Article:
8 billion people on earth: 10 facts about the world's population -unric

November 15 marks a historic milestone. The world's population reaches the 8 billion threshold. This population growth is the result of progress in public health, nutrition, hygiene and medicine.

"This is an opportunity to celebrate our diversity and progress. At the same time, it is a reminder of our shared responsibility to care for our planet," reminds UN Secretary-General António Guterres.

To mark the day, here are 10 facts about the world's population..

 

  1. 12 years to move from 7 to 8 billion people

It took 12 years for the world's population to move from 7 billion to 8 billion. It is estimated that this figure will reach the 10.4 billion threshold in the 2080s and remain at that level until 2100.

 

  1. Population growth slows down

It will take about 15 years - until 2037 - for the world population to reach 9 billion. This suggests a slowdown in world population growth.

Over the next few decades, , the population momentum will maintain the growth resulting from the high fertility of previous generations. This is despite the decline in the number of births per woman observed today. But after half a century of declining fertility, this growth is slowing down.

The fertility rate in 2020 was 1.55 in Belgium, 1.54 in the Netherlands, 1.36 in Luxembourg and 1.83 in France.

 

  1. One of the most densely populated countries in the world is in Europe

The Principality of Monaco is among the most densely populated countries in the world. In 2016, the recorded population density was 25,411.4 people per km².

The country on the European continent with the lowest population density is Iceland.

 

 

  1. Longer lives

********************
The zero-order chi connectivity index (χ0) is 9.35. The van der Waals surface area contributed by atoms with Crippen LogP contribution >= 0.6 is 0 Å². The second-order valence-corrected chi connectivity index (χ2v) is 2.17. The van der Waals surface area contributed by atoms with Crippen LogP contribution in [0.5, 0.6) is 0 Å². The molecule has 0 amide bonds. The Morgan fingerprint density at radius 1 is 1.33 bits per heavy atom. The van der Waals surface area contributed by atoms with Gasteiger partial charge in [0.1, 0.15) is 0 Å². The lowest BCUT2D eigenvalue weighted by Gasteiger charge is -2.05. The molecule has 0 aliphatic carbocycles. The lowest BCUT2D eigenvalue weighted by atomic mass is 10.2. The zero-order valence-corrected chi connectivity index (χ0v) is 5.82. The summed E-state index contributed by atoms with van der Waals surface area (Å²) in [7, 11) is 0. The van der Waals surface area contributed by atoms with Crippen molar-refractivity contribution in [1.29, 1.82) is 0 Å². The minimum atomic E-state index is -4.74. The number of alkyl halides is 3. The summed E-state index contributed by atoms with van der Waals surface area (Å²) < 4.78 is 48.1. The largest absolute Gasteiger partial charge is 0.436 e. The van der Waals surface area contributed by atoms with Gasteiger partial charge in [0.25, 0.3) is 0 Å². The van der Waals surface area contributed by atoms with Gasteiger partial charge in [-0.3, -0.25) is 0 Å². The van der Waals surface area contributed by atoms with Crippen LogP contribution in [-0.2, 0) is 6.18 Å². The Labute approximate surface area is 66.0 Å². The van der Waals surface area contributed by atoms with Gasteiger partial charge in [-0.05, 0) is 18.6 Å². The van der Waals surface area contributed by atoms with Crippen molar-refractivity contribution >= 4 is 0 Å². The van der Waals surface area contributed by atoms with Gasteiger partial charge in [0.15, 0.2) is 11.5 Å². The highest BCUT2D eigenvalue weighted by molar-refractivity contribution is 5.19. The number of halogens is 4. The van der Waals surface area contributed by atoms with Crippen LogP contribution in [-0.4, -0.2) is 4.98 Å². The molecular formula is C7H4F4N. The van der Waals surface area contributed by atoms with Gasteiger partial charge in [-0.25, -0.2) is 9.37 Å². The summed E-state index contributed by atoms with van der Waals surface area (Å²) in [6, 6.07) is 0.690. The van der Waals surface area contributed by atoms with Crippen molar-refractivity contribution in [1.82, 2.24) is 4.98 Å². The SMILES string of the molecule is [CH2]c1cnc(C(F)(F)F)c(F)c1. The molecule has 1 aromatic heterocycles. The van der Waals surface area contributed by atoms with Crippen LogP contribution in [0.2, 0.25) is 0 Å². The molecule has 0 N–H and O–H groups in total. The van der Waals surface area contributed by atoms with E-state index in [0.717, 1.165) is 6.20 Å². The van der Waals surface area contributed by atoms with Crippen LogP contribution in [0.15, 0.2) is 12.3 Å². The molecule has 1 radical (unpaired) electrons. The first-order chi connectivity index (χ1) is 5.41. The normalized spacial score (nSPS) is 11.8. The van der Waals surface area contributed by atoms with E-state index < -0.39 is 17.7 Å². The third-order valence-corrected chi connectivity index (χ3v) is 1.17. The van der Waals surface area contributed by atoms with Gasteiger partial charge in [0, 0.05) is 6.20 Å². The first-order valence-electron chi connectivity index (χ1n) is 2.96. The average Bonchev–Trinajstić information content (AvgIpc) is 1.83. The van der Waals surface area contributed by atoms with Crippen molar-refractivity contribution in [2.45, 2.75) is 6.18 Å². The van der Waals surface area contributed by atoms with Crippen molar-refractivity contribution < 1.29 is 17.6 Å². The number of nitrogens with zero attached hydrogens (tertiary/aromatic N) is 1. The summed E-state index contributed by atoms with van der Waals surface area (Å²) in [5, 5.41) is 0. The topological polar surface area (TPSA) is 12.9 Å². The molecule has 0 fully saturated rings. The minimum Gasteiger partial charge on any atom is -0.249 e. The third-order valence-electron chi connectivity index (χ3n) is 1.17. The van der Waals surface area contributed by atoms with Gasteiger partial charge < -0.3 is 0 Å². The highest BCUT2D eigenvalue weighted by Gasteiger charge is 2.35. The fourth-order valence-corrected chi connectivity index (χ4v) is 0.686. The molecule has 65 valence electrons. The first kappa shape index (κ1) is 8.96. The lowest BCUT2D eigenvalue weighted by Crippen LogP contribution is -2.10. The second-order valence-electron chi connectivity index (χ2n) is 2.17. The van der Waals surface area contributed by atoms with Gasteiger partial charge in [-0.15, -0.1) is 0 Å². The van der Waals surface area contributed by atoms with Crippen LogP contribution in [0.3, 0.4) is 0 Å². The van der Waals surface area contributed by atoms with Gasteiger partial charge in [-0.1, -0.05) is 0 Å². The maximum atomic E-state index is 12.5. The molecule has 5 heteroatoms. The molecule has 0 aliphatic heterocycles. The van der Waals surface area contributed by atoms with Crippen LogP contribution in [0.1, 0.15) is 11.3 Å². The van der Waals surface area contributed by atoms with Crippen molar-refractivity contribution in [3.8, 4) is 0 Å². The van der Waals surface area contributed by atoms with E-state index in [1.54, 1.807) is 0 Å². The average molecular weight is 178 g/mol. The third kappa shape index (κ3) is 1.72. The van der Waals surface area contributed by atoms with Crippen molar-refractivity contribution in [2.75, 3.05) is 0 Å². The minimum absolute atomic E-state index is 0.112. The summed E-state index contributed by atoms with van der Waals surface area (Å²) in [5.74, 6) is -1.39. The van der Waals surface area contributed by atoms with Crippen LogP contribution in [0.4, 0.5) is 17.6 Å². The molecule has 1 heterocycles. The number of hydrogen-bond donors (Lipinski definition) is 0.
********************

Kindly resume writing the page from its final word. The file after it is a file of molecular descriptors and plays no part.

Life expectancy at birth in 2019 was 72.8 years globally, and 80.4 years in the European Union in 2020.

While life expectancy has been increasing since the 1950s, the gaps between countries are not closing fast enough.

In low-income countries, life expectancy at birth is around 63 years, almost 10 years below the world average.

The EU regions with the highest life expectancy at birth are the French island of Corsica (84.0), the Balearic Islands in Spain (83.9) and the Epirus region in Greece (83.8). In contrast, the EU regions with the lowest life expectancy at birth are all in Bulgaria.

 

  1. Almost 5% more women than men in the EU

On 1 January 2021, there were 229 million women and 219 million men in the EU.

More boys than girls  are born in the world (for every 100 girls, there are almost 106 boys), but women live longer than men almost everywhere in the world.

 

  1. More than a fifth of the EU population is over 65

In 2019, 20.8% of the EU population was aged 65 and over.

As a result of demographic change, the proportion of people of working age in the EU is falling while the relative number of pensioners is rising.

 

  1. 281 million people live outside their country of birth

While almost 29 out of 30 people remain in their country of birth, more and more people are moving across borders.

 

  1. 44.1 years is the median age of the EU population

This means that half of the EU population is over 44.1 years old.

The European regions with the lowest median age are the French overseas regions of Mayotte and Guyana, with a median age of 17.7 and 26.3 respectively, followed by Melilla in Spain (34.4) and Brussels (35.9).

 

  1. 2 million deaths related to the Covid-19 pandemic in Europe

The Covid-19 pandemic has had a considerable impact on the population, particularly on mortality rates. Since the beginning of the pandemic, more than 2 million people have died from the disease in Europe.

 

  1. India and China are the most populous countries

 

By 2022, more than half of the world's population will live in Asia. With over 1.4 billion people each, India and China are the most populous countries today. China's population is no longer growing and could start to decline as early as 2023, while India, which is growing, is expected to become the most populous country in the world.

But by the end of the 2060s, sub-Saharan Africa is expected to become the most populous region, with 3.44 billion people by 2100.

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